“A man might be thought wealthy if someone were to draw the story of his deeds, that he might be remembered.”
It is 922 A.D. There is a brooding evil that hovers over the north country and comes with the black mist. Death is all it leaves behind. The Northmen are summoned to rid the land of the creatures known as the Wendol, “eaters of the dead”. Among them rides the 13th warrior, a young Arab on a small white horse, dwarfed by the towering Norsemen. The black stone of a seer has cast his destiny with theirs.
Ahmed, (Antonio Banderas) young Mohamedan poet, carefree, irresponsible, and unused to hardship, is exiled from his country. Fascinated by the Northmen who sail their highprowed ships into his life, he is swept up in the fate that awaits them. Ahmed begins his journey with the Northmen as an outsider, an observer whom they ridicule, until his quick eyes, ears and mind pick up on their language. Unknown by Ahmed, however, he is observed in turn by Buliwyf, (Vladimir Kulich) their king, whose barbaric soul yearns for something more, as in the following dialog: Buliwyf — “You can draw sounds?” Ahmed — “And I can speak them back.”
The absolute beauty of Vladimir Kulich in his Viking persona is breathtaking. The casting director could conceivably have fetched him directly from the cover of a Thor comic book. He embodies everything barbaric, yet noble; a man steeped in ignorance and superstition, but who stands on the cusp of change; a landless chieftain king, tall and proud.
The Vikings are everything our fertile imaginations could possibly conjure them to be as they sail on-screen from the mists of legend — huge, fair-haired, fearless, ruthless men — (a veritable host of Scandinavian and Canadian actors), yet embodied with their own fierce code of honor, and an equally fierce warrior faith.
The 13th Warrior is a feast for the senses. Sounds are sharply defined: the thunder of hooves, the clash and the clang of metal, the raw sounds of battle and the unearthly screams of dying horses. The score surges about this cacophony, blending into a symphony that sings of epic heroism and courage. The sound blends with fire and rain and mist and the cold, brooding, achingly beautiful, snow-cloaked mountains. Forests are primeval, misty, heavily silent but for the passing of the Vikings.
The dialog is striking, as in the moments before they meet the creatures. A Northman tries to bolster the courage of the untried, trembling Arab, who is wielding a borrowed sword too big for him. The warrior is telling him there is no turning back, no matter how afraid he is.
Northman — “Your fate is fixed. Fear profits a man nothing. Come form a circle with our backs to each other.”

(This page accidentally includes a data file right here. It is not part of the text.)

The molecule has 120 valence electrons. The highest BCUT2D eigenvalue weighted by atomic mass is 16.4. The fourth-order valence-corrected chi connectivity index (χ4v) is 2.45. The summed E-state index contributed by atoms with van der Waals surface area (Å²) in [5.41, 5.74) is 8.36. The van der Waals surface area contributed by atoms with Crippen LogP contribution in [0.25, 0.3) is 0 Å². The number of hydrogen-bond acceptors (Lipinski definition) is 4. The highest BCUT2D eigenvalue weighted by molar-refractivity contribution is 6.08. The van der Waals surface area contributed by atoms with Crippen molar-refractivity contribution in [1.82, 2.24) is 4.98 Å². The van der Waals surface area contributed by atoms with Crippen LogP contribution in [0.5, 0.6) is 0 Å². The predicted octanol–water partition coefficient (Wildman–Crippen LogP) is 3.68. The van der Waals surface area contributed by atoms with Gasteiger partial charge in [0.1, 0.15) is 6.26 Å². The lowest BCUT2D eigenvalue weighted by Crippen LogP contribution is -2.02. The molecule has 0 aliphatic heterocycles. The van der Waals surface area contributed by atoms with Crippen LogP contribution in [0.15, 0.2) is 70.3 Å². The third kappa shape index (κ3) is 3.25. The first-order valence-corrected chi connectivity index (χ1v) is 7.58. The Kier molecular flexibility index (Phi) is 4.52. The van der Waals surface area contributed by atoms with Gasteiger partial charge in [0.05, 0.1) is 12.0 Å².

Ahmed — ” I am not a warrior.”
Northman — “You soon will be.”
When the makeshift barricade is breached, the warriors face an oncoming horde on towering horses. As the defenders fall back and the Northmen gather to repel, Buliwyf flings a thick pike at Ahmed. Staring at it in bafflement he asks, “What do I do with this?” Jamming his pike into an angled defensive position the king bellows, “Put your foot on it, and STAND.”
Before the final battle, the pauper king looks at Ahmed and says: “A man might be thought wealthy if someone were to draw the story of his deeds, that he might be remembered.” Ahmed, no longer just a boy poet, replies: “Such a man might be thought wealthy indeed.”
As the defenders prepare for the final onslaught, Ahmed kneels in the pouring rain and prays
“For all that we ought to have thought, and thought not; for all that we ought to have said, and said not; for all that we ought to have done, and done not, I pray thee God for forgiveness.”
Yet, as the remnant of the Viking warriors gather for the final confrontation, Ahmed joins the pagans in their prayer: Lo, there do I see my father.
Lo, there do I see my mother, and my sisters and my brothers.
Lo, there do I see the line of my people back to the beginning.
Lo, they do call to me.
They bid me take my place among them in the halls of Valhalla,
Where the brave may live forever.
The chant is chilling in its simple acceptance of whatever must be faced. And as the warrior/poet Ahmed pens the deeds of his warrior brothers, he bids them farewell with this blessing:
“Goodbye, Northmen. Across seas of monsters and forests of demons we traveled. . . May his blessing be upon pagan men who loved other gods, who shared their food, who shed their blood, that his servant, Ahmed Ibn Fahlan, might become a man, and a useful servant of God.”
WARNING: This is NOT Disney. This is NOT Days of Our Lives. These are Vikings, not GQ wannabes. Some scenes are graphic and gruesome. These are warriors fighting a gruesome foe.